‘Sally Warmington is an accomplished clinician with an established and intricate understanding of the clinical encounter. This scholarly book, based on her empirical research, examines the clinical encounter from the perspectives of those participating in Dornan’s clinical learning triad: the patient, medical student and doctor. Applying a theoretical framework derived from the work of Bakhtin and Kristeva, she effectively uses storytelling to examine the different perspectives of the triad protagonists, particularly that of the patient. The insights she provides in this important work are essential reading for all of those involved in health professional education. I commend it most highly.’
Professor Geoff McColl, Executive Dean, Faculty of Medicine, The University of Queensland, Australia
‘This is a unique and powerful ethnography of student-patient-teacher encounters in Australian hospitals. The book makes a compelling case for a shift in medical education from a largely doctor centred, monological approach to a dialogical curriculum. Using Bakhtin’s concept of dialogue, Warmington invites us to open our eyes and ears - and those of our students - to the identity work patients do through storytelling about their individual illness experiences. Through a rich tapestry of narrative, interpretation and scholarly review, Warmington provides an accessible and redemptive guide to how we can support the development of the patient centred doctors that our societies are crying out for.’
Professor Peter Cantillon, Professor of Primary Care and Head of Department of General Practice, National University of Ireland Galway, Ireland, Chair and Co-Founder of the Irish Network of Medical Educators
‘This is an extraordinarily insightful book on how students become doctors. We know that role modelling by senior doctors is an important influence on students, but the original research underpinning this book reveals how doctors’ interactions with patients can impact so powerfully on the watching student. Dr. Warmington reveals the hidden backstories of patients and students, and how they attempt to make sense of their mutual clinical interactions; specifically, how each strategically presents themselves to each other to illustrate just what sort of person (or doctor) they wish to be. This book will become essential reading for all doctors and clinical teachers who interact with students.’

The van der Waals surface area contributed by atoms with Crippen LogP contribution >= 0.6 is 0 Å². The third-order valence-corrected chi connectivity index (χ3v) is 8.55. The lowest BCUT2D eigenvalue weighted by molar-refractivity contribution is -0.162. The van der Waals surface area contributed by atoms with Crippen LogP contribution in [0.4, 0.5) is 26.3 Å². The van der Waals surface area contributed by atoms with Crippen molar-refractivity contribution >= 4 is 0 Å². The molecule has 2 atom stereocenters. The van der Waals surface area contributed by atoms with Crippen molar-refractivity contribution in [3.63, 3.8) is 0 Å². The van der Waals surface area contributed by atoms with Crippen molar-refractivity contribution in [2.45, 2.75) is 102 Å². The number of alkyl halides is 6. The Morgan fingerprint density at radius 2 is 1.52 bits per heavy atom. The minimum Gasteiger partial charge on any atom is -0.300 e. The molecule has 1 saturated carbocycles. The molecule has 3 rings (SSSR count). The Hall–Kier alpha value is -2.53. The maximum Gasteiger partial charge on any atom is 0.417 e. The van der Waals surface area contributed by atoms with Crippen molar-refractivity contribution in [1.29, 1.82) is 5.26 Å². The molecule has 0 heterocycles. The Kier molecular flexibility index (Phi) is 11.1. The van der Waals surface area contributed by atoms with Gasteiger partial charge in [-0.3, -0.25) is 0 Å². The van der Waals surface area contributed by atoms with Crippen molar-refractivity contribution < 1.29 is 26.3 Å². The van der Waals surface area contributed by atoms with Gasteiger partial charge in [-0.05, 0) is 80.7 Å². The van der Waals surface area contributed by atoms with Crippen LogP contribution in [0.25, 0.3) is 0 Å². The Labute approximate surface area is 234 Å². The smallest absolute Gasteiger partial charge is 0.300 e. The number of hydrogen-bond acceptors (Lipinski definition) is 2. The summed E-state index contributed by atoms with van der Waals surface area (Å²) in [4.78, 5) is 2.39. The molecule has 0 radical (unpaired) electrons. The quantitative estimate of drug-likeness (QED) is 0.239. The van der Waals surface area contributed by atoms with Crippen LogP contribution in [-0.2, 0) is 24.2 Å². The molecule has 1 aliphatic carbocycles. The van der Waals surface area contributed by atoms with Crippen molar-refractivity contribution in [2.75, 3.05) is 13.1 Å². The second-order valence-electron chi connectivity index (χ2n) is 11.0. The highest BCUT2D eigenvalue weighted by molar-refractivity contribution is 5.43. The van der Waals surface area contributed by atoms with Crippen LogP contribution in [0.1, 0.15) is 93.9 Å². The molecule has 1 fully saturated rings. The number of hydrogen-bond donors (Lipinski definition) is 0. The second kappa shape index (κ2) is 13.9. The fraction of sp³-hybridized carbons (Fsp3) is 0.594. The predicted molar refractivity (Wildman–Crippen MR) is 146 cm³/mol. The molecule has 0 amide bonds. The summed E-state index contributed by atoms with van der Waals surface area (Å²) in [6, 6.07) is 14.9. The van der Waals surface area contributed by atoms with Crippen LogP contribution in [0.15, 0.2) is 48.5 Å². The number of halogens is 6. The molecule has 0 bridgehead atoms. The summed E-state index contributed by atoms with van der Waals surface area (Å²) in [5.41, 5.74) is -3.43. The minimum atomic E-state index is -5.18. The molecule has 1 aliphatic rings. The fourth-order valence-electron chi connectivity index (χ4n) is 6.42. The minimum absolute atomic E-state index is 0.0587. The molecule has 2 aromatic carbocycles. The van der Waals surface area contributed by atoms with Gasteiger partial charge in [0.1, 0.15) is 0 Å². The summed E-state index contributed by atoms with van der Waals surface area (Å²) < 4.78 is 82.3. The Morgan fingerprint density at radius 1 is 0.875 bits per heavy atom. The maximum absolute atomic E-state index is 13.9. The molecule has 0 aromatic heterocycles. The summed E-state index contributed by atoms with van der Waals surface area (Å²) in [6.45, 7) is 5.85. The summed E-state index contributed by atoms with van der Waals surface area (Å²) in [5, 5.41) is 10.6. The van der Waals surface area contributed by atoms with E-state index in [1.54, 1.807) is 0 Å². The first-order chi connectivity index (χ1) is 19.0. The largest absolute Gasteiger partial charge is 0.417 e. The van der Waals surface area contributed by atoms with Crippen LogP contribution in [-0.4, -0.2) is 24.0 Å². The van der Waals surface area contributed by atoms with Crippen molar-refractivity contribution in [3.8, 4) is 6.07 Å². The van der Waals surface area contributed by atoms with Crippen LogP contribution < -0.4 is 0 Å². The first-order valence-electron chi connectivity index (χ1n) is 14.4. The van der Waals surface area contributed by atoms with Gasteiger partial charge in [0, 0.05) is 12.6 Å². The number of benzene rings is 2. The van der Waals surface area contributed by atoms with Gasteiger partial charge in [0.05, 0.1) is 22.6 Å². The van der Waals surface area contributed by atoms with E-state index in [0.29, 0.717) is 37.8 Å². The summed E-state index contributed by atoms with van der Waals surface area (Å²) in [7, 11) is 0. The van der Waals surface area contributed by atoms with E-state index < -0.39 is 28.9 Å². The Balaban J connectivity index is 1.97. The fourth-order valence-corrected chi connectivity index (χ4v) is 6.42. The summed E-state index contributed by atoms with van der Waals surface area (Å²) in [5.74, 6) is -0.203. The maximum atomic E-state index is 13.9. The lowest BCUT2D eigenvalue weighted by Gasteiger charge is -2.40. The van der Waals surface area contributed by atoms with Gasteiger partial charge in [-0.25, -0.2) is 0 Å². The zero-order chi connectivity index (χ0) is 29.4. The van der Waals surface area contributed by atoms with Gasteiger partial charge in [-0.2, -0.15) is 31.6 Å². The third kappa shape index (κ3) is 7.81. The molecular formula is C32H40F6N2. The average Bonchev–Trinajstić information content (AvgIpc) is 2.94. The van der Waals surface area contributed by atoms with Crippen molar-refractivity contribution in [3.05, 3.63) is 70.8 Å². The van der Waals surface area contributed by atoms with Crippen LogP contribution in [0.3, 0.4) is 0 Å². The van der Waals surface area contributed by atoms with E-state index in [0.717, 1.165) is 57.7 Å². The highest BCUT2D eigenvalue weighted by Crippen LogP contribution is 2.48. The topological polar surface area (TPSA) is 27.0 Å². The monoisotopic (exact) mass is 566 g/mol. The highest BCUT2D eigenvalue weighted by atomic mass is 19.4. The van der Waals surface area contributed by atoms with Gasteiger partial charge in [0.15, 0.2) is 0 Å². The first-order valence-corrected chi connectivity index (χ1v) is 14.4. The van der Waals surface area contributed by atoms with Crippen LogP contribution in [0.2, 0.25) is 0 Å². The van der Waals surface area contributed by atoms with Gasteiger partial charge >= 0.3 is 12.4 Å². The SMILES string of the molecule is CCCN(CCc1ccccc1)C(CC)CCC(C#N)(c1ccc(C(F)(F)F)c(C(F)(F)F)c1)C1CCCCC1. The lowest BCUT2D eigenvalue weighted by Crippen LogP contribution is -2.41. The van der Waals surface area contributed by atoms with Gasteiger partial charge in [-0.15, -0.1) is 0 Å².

Associate Professor Hamish Wilson , Otago Medical School , University of Otago, Dunedin, New Zealand
‘I think this book would be useful to medical educators and researchers for several reasons. You will be introduced to literature about important topics in medical education, like professional identity formation. You will follow an educational researcher at fieldwork in a teaching hospital, and hear stories about consenting practices from patients, students and teachers, calling for ethical reflection about patients as learning objects. Through a dialogical analysis of the stories, you will discover more about what is at stake, identity-wise, for all actors. Ultimately, the book is pleading for a humanization of medical practice and medical education.’
Dr May-Lill Johansen, Department of Community Medicine, , Faculty of Health Sciences,
Arctic University of Norway, Tromsø, Norway
‘Sally Warmington takes us on an academic journey illustrating how encounters between medical students, educators and patients in their various roles are storied as part of their identity work. Not only is her book a ‘must read’ for anyone interested in the study of identities in general, acting as a wonderful ‘how to’ example of narrative research in action; but it is also a ‘must read’ for healthcare professional educators more widely, clarifying the everyday relational accomplishments of becoming a healthcare practitioner through workplace learning activities.’
Professor Lynn Monrouxe, Associate Dean for Work Integrated Learning, Faculty of Health Sciences, Work Integrated Learning, The University of Sydney, Australia
‘At a time of expansive growth in medical technologies and virtual simulations, Sally Warmington reminds us of the importance and power of stories in medical education practice. Her rich ethnographic insights into the encounters between medical students and hospital patients point to a transformed medical education system that is dialogical, ethical and ultimately beneficial to the delivery of care in clinical settings.’
Associate Professor Richard Chenhall, Deputy Director, Centre for Health Equity & Head, Health Humanities and Social Science Unit, Melbourne School of Population and Global Health, The University of Melbourne, Australia